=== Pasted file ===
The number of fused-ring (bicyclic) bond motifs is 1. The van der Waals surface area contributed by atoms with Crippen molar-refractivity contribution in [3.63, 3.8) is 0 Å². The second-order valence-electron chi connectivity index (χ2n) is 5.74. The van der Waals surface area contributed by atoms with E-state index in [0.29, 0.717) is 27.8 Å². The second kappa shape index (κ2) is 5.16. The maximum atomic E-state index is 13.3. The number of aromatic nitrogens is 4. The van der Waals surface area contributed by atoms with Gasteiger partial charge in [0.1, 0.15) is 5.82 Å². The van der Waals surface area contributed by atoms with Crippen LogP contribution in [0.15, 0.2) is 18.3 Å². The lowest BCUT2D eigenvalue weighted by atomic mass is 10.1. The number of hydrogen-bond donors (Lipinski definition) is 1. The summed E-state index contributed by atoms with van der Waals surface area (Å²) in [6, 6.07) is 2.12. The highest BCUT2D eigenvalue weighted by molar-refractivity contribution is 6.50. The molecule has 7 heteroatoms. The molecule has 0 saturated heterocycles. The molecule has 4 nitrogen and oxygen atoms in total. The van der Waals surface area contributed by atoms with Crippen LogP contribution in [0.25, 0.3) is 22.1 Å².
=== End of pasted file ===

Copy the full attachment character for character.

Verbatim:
The number of fused-ring (bicyclic) bond motifs is 1. The van der Waals surface area contributed by atoms with Crippen molar-refractivity contribution in [3.63, 3.8) is 0 Å². The second-order valence-electron chi connectivity index (χ2n) is 5.74. The van der Waals surface area contributed by atoms with E-state index in [0.29, 0.717) is 27.8 Å². The second kappa shape index (κ2) is 5.16. The maximum atomic E-state index is 13.3. The number of aromatic nitrogens is 4. The van der Waals surface area contributed by atoms with Gasteiger partial charge in [0.1, 0.15) is 5.82 Å². The van der Waals surface area contributed by atoms with Crippen LogP contribution in [0.15, 0.2) is 18.3 Å². The lowest BCUT2D eigenvalue weighted by atomic mass is 10.1. The number of hydrogen-bond donors (Lipinski definition) is 1. The summed E-state index contributed by atoms with van der Waals surface area (Å²) in [6, 6.07) is 2.12. The highest BCUT2D eigenvalue weighted by molar-refractivity contribution is 6.50. The molecule has 7 heteroatoms. The molecule has 0 saturated heterocycles. The molecule has 4 nitrogen and oxygen atoms in total. The van der Waals surface area contributed by atoms with Crippen LogP contribution in [0.25, 0.3) is 22.1 Å².